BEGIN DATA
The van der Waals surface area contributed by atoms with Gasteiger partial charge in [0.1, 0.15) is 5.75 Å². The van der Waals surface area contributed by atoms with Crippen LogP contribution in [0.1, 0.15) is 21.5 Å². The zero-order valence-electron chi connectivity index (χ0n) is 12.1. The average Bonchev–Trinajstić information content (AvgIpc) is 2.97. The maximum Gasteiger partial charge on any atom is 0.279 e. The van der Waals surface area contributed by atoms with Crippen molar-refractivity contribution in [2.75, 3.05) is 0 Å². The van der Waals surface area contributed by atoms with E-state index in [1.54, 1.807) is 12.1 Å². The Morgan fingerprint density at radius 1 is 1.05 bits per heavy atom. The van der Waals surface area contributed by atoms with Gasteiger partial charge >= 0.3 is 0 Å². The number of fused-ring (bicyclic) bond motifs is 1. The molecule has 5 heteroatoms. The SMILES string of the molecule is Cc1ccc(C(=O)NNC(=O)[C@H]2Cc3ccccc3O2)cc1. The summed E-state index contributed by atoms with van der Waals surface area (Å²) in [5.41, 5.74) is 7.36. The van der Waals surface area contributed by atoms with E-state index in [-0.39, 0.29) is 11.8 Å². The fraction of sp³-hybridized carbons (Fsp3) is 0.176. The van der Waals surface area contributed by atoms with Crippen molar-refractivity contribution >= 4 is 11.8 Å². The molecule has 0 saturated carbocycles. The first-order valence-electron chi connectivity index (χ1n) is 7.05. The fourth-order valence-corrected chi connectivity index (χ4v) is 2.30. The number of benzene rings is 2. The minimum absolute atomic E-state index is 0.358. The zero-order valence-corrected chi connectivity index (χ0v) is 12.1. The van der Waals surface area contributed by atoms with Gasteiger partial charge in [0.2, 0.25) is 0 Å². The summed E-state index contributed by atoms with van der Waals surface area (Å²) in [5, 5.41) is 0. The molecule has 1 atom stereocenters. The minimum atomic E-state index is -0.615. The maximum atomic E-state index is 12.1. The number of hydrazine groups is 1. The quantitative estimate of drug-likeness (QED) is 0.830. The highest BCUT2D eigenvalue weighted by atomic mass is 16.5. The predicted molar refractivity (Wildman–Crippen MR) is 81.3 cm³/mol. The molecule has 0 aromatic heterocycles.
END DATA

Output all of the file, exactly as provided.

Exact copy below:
The van der Waals surface area contributed by atoms with Gasteiger partial charge in [0.1, 0.15) is 5.75 Å². The van der Waals surface area contributed by atoms with Crippen LogP contribution in [0.1, 0.15) is 21.5 Å². The zero-order valence-electron chi connectivity index (χ0n) is 12.1. The average Bonchev–Trinajstić information content (AvgIpc) is 2.97. The maximum Gasteiger partial charge on any atom is 0.279 e. The van der Waals surface area contributed by atoms with Crippen molar-refractivity contribution in [2.75, 3.05) is 0 Å². The van der Waals surface area contributed by atoms with E-state index in [1.54, 1.807) is 12.1 Å². The Morgan fingerprint density at radius 1 is 1.05 bits per heavy atom. The van der Waals surface area contributed by atoms with Gasteiger partial charge >= 0.3 is 0 Å². The number of fused-ring (bicyclic) bond motifs is 1. The molecule has 5 heteroatoms. The SMILES string of the molecule is Cc1ccc(C(=O)NNC(=O)[C@H]2Cc3ccccc3O2)cc1. The summed E-state index contributed by atoms with van der Waals surface area (Å²) in [5.41, 5.74) is 7.36. The van der Waals surface area contributed by atoms with E-state index in [-0.39, 0.29) is 11.8 Å². The fraction of sp³-hybridized carbons (Fsp3) is 0.176. The van der Waals surface area contributed by atoms with Crippen molar-refractivity contribution >= 4 is 11.8 Å². The molecule has 0 saturated carbocycles. The first-order valence-electron chi connectivity index (χ1n) is 7.05. The fourth-order valence-corrected chi connectivity index (χ4v) is 2.30. The number of benzene rings is 2. The minimum absolute atomic E-state index is 0.358. The zero-order valence-corrected chi connectivity index (χ0v) is 12.1. The van der Waals surface area contributed by atoms with Gasteiger partial charge in [0.2, 0.25) is 0 Å². The summed E-state index contributed by atoms with van der Waals surface area (Å²) in [5, 5.41) is 0. The molecule has 1 atom stereocenters. The minimum atomic E-state index is -0.615. The maximum atomic E-state index is 12.1. The number of hydrazine groups is 1. The quantitative estimate of drug-likeness (QED) is 0.830. The highest BCUT2D eigenvalue weighted by atomic mass is 16.5. The predicted molar refractivity (Wildman–Crippen MR) is 81.3 cm³/mol. The molecule has 0 aromatic heterocycles.